Nothing is more attractive than a beautiful, healthy-looking smile — and it all starts with good oral health habits.
Not only do healthy teeth and gums help you feel more confident about your appearance, but good oral health can also reduce your risk of other serious health problems, like cardiovascular disease and diabetes.
Maintaining good oral health isn’t difficult. In fact, incorporating a few easy habits is usually all it takes.
Marvin Taylor, DDS, and the team at Dr. Taylor’s Family Dental Center offer these five tips to keep your teeth and gums healthy at every age.
1. Brush the right way
The American Dental Association (ADA) offers these simple guidelines for proper brushing:
- Hold the brush at a 45-degree angle to your gum line
- Brush back and forth in short strokes
- Use a gentle motion (don’t scrub)
- Brush all surfaces — front, back, and chewing surfaces
- Brush for two minutes twice a day, including before bed
- Replace your brush at least every 3-4 months
You can see a graphic illustration of proper brushing techniques at the ADA site.
2. Floss every day
Flossing daily is really important for preventing gum disease, a leading cause of tooth loss among American adults.
But data shows less than a third of Americans follow that guideline, and another third don’t bother to floss at all. That’s kind of surprising, since flossing typically takes less time than brushing — and you only need to do it once a day.
To floss properly:
- Use about 18 inches of floss
- Wrap the ends around your middle fingers
- Pinch the floss between thumb and forefinger
- Insert it gently between your teeth
- Use a “C” shape to gently rub each tooth edge
- Don’t use a sawing motion
- Floss between pairs of teeth and behind back teeth
You can see a graphic illustration of the technique here.
3. Cut out sugary foods
OK, it may be unrealistic to cut out all sugary treats all the time. But everyone can make a goal to at least cut back on how many sugary snacks and drinks they consume.
What’s the big deal about sugar? As it turns out, sugars aren’t just appealing to people. The bacteria that cause cavities thrive on sugars, too.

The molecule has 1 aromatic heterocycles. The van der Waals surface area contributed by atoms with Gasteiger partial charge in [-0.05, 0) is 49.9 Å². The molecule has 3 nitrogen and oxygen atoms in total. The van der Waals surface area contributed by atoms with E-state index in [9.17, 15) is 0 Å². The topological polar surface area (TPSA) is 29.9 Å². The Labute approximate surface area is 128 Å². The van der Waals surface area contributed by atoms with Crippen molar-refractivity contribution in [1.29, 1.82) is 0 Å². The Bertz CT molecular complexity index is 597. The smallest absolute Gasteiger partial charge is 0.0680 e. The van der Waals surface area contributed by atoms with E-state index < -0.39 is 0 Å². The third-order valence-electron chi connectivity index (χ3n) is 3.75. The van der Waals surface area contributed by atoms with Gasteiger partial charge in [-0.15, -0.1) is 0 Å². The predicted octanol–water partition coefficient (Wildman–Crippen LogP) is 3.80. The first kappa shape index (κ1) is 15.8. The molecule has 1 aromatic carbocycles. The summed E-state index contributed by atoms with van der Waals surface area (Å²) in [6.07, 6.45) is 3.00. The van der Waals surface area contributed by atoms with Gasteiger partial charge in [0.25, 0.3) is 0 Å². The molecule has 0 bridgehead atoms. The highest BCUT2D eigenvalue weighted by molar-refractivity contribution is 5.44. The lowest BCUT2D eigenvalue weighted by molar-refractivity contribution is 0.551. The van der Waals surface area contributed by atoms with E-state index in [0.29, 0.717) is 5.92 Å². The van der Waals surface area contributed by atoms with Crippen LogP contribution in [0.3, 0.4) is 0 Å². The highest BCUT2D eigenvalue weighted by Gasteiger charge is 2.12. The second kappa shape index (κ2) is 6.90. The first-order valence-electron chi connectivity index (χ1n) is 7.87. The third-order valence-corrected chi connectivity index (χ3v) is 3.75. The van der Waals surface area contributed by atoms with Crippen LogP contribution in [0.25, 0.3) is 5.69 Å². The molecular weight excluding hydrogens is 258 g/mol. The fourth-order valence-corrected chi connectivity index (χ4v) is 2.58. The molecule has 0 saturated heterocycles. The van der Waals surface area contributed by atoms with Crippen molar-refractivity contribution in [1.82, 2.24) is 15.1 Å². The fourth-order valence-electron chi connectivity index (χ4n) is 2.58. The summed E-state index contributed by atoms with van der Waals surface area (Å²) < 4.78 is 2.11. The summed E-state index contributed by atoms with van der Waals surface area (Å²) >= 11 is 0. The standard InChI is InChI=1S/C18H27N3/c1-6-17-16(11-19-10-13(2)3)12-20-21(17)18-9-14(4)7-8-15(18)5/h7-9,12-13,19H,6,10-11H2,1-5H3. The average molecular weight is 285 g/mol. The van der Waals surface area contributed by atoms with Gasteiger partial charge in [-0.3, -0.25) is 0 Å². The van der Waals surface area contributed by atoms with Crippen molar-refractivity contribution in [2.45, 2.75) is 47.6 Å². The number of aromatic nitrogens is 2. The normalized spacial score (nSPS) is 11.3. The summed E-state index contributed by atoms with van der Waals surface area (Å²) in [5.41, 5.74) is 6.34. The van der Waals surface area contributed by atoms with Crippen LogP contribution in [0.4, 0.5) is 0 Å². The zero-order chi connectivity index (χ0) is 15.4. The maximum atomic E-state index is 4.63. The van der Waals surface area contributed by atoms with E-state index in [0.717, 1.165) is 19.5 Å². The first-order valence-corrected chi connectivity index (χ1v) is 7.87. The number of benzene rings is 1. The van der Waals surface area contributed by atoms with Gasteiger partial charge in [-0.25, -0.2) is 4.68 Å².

When you cut back on sugary foods, you also limit the food source for bacteria, preventing them from multiplying and reducing your risk of decay.
4. Drink plenty of water
Your saliva provides a sort of natural rinsing action to help keep bacteria populations in check. But you don’t always produce enough saliva to get the full benefit.
Drinking water throughout the day keeps sugary residues and food particles from sticking to and between your teeth. Plus, it supplements your natural saliva to keep harmful bacteria under control.
5. Don’t skip your professional cleanings
No matter how well you care for your teeth at home, you still need regular professional cleanings — twice a year, for most people — to make sure your teeth and gums get the thorough cleaning they need to prevent both cavities and gum disease.
Professional cleanings use special techniques to gently reach below the gum line, getting rid of plaque and bacteria that you just can’t reach with your toothbrush and floss.
Regular cleanings give Dr. Taylor a chance to evaluate your teeth and gums so he can identify — and treat — potential issues early, before they have a chance to become major (and costly) problems. He’ll also do an oral cancer screening and offer some tips on improving brushing and flossing for better oral health in between office visits.
Play a proactive role in your oral health
Good oral health habits are critical for warding off decay and disease — and for keeping your natural teeth as you get older. If it’s time for your regular checkup, don’t put it off. Call our office in Waterford, Michigan, or book an appointment online today.